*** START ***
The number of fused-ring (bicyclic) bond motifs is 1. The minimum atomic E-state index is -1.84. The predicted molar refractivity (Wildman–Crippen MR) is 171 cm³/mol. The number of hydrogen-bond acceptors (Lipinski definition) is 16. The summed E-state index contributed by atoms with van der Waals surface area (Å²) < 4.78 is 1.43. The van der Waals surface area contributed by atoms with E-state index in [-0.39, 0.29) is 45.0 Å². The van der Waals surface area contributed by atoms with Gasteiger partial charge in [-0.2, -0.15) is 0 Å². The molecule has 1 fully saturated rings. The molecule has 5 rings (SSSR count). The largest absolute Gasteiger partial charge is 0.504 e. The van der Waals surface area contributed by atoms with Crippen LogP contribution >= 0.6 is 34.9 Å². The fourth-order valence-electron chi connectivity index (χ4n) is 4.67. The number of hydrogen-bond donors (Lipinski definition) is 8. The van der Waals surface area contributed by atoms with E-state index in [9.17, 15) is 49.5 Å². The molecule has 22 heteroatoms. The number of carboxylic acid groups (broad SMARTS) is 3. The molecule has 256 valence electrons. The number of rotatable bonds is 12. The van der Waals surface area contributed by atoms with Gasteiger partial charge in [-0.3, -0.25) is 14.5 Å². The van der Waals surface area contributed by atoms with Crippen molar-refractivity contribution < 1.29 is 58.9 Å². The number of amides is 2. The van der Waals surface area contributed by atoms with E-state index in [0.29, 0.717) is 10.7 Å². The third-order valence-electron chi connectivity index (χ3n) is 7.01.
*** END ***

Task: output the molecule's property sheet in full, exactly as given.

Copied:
The number of fused-ring (bicyclic) bond motifs is 1. The minimum atomic E-state index is -1.84. The predicted molar refractivity (Wildman–Crippen MR) is 171 cm³/mol. The number of hydrogen-bond acceptors (Lipinski definition) is 16. The summed E-state index contributed by atoms with van der Waals surface area (Å²) < 4.78 is 1.43. The van der Waals surface area contributed by atoms with E-state index in [-0.39, 0.29) is 45.0 Å². The van der Waals surface area contributed by atoms with Gasteiger partial charge in [-0.2, -0.15) is 0 Å². The molecule has 1 fully saturated rings. The molecule has 5 rings (SSSR count). The largest absolute Gasteiger partial charge is 0.504 e. The van der Waals surface area contributed by atoms with Crippen LogP contribution >= 0.6 is 34.9 Å². The fourth-order valence-electron chi connectivity index (χ4n) is 4.67. The number of hydrogen-bond donors (Lipinski definition) is 8. The van der Waals surface area contributed by atoms with E-state index in [9.17, 15) is 49.5 Å². The molecule has 22 heteroatoms. The number of carboxylic acid groups (broad SMARTS) is 3. The molecule has 256 valence electrons. The number of rotatable bonds is 12. The van der Waals surface area contributed by atoms with Gasteiger partial charge in [-0.3, -0.25) is 14.5 Å². The van der Waals surface area contributed by atoms with Crippen molar-refractivity contribution < 1.29 is 58.9 Å². The number of amides is 2. The van der Waals surface area contributed by atoms with E-state index in [0.29, 0.717) is 10.7 Å². The third-order valence-electron chi connectivity index (χ3n) is 7.01.